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ClickView’s Great Expectations – Behind the Scenes

Recently added to our Curriculum Library for Secondary Schools is a series we’re very excited to release, Great Expectations. This exclusive series is designed for GCSE students and explores key elements of Charles Dickens’ classic Victorian novel. Our team of educators have chosen to produce this series specifically for our UK customers. When we looked at all the British texts we could focus on for our next English video, Great Expectations was one of the most searched for novel titles on ClickView.

Our ClickView Productions Team have put together this video to take you behind the scenes of ClickView’s Great Expectations. Watch the video below to meet the team, see where the series was filmed and how they built the sets.

What makes this series different to other programmes about Great Expectations?

Most videos about a novel or play are adaptations of the original work. Where ClickView Original Productions differ, in particular our latest series Great Expectations, is that we are focusing on the analysis of the novel – just as teachers and students are doing. We look at exactly what the National Curriculum in England outlines as requirements for literature studies, and we directly address that information in our programmes.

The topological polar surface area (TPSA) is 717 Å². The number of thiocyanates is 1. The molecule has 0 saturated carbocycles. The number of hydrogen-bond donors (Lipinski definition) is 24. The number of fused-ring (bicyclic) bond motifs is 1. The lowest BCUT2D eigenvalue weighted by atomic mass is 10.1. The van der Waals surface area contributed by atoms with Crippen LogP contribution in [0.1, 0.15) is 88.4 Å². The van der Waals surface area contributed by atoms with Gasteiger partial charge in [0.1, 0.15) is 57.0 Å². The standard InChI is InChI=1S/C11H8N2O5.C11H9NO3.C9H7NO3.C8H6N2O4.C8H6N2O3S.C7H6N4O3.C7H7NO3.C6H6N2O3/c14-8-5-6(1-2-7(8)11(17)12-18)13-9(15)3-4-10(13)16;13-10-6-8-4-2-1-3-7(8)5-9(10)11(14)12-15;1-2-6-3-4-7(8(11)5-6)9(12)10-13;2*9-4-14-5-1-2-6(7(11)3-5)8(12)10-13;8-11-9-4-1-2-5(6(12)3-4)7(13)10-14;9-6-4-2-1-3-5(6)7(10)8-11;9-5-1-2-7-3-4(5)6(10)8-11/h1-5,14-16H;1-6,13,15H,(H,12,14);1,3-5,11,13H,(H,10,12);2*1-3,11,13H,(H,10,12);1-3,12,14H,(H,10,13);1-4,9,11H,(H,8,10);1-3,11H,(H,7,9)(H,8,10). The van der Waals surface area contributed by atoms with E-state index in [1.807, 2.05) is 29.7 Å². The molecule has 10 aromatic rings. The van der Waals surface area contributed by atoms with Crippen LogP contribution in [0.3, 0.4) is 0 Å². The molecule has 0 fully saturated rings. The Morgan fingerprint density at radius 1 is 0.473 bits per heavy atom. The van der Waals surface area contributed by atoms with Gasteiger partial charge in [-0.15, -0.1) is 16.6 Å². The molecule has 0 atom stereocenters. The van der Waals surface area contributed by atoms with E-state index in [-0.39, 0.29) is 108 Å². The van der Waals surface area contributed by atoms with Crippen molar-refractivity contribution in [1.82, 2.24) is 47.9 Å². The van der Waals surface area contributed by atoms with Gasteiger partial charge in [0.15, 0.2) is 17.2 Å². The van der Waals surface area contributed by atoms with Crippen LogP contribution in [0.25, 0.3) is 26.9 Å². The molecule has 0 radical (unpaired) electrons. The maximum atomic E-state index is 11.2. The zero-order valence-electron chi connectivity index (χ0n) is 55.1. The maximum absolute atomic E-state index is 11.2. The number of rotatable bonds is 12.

For example, all English literature specifications in the UK identify the skills and knowledge that a novel study should help students develop. This includes an understanding of the writer’s historical, social and cultural contexts; characters and their motivations; identifying themes, and evaluating a writer’s style and language choices.

This is why the Great Expectations series is broken into four shorter programmes – each tackling these important aspects of study. Additionally, all programmes come with a selection of worksheets and activities for students to complete, as well as the ClickView Interactive Video which provides another way to assess student understanding.

What additional resources are available for ClickView’s Great Expectations?

Each programme comes with a set of comprehension questions that can be used to help students note key programme information about the novel. The other activities provide a range of diverse activities so teachers can choose what best suits the needs of different classes and individual students. In this series that includes:

  • Creating a picture essay of the Victorian era.
  • Writing a ‘missing chapter’ from the novel about Magwitch’s experiences in Australia.
  • Analysis of how theme is revealed through plot, setting and characters.
  • Setting novel scenes to music to convey mood.

How can I watch this programme?